Resolving the Lush social bomb

Sunday, June 16, 2019 9:15 pm | 2.5 min read

Remember the time when you had to persuade your clients to include digital channels in their media plans? Ah, the precious dial-up days of the internet. Well, today the situation is a bit different. Digital communication has taken over marketing strategies and to put it bluntly, TV commercials and expensive offline campaigns are pushed aside.

This really isn’t surprising, given how we’ve evolved as consumers. This means that before we go shopping offline, we first go online. We search, investigate, and try to learn more and eventually find out everything we need and want to know. So now brands have a really difficult task in persuading us that their messages are truthful and that they are being honest.

And brands are not happy. Why?
Well, first they really have to be honest. Because we all know that what happens online, well, stays online. Then, they have to work really hard to send their message as far as possible. And it’s just getting harder and harder to do so. Marketing just doesn’t work the way it did before. People are targeted more precisely, and they are receiving only what they want to see.

And as if that wasn’t hard enough, something like the Cambridge Analytica scandal happens and people really freak out. Now your audience can’t believe you because they are starting to doubt your every move given that you are publishing your content on a network that is selling their private info. What horror.
It was kind of expected that the situation would escalate at one point. As much as brands depend on people, it’s not like Facebook is the only way to get to them. So, what happened?

The Lush Effect

On April 8th, Lush UK, cosmetics manufacturer and retailer, announced that they are “switching up social media”. Their public announcement revealed that “Increasingly, social media is making it harder and harder for us to talk to each other directly. We are tired of fighting with algorithms, and we do not want to pay to appear in your news feed. So we’ve decided it’s time to bid farewell to some of our social channels and open up the conversation between you and us instead.⁣”

Are algorithms really so spooky? Or is it all a marketing hoax? Whatever it is, everyone has an opinion and isn’t afraid to tell it. So people started talking.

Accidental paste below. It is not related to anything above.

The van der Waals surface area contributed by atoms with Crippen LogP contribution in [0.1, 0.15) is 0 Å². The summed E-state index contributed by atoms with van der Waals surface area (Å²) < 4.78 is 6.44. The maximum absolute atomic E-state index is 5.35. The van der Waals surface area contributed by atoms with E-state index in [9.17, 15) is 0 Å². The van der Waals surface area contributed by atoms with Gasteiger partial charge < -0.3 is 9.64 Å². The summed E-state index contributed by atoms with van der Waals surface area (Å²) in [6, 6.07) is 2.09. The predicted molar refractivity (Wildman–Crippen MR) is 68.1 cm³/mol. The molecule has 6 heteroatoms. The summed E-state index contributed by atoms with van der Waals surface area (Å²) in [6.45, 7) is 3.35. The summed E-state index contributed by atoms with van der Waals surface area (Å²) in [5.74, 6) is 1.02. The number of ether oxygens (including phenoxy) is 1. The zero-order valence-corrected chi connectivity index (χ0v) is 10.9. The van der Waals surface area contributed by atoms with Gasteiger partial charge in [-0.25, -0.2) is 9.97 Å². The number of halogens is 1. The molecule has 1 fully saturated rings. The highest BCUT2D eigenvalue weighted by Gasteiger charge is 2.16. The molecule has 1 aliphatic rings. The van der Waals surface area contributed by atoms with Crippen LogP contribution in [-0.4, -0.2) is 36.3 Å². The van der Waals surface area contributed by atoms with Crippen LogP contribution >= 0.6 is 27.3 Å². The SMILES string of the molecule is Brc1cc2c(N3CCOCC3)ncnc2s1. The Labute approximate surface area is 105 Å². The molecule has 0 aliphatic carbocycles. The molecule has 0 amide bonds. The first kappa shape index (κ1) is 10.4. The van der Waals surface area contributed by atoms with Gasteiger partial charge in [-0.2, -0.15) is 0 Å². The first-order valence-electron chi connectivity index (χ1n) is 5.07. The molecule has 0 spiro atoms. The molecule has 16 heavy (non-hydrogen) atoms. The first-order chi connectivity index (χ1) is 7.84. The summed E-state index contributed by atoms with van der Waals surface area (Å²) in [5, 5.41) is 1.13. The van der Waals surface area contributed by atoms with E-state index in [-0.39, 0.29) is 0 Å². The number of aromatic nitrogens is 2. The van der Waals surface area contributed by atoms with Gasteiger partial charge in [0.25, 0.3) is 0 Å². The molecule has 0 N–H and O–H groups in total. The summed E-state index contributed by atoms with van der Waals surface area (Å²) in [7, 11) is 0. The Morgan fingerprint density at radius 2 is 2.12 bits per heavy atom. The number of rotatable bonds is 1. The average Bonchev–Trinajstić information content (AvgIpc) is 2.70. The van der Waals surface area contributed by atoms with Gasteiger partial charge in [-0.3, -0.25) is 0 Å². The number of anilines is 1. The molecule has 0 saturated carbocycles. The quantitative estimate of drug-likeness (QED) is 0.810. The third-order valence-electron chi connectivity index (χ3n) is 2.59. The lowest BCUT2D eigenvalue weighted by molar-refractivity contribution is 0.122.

There are a few theories.

For example, some people think it’s a social media bomb made to boost Lush US channels, as those will remain active. The logical move would be for them to transfer their content and audience.

Others found support in their statement and decided to do the same. It goes not just for brands, but also celebrities such as Cher, Jim Carrey, Will Ferrell and many more.

But luckily, there are some good sides to social media and one of them is transparency.

We were curious how all this hype around Lush UK would impact their presence, so we did some research on the easy2know platform. Basically, it seems like now that despite disappearing, they are actually more present than ever.

Lush has become the talk of the web. UGC is more frequent than ever and people can’t stop sharing their impressions, support and doubts, all of them mentioning Lush UK. So lets dig deeper and see what people are actually saying by analyzing the most associated terms with this topic in recent months in the table on the left.
The decision of Lush cosmetics has made some significant changes in the social landscape, so people are talking more and more about their shift and opening discussions on whether other brands should follow their lead.
So, what do you think? Share your thoughts with us. Is this a chance for clearing the skies around social networks, a sign of brand/audience relationship evolution or just another marketing trick to make us talk?

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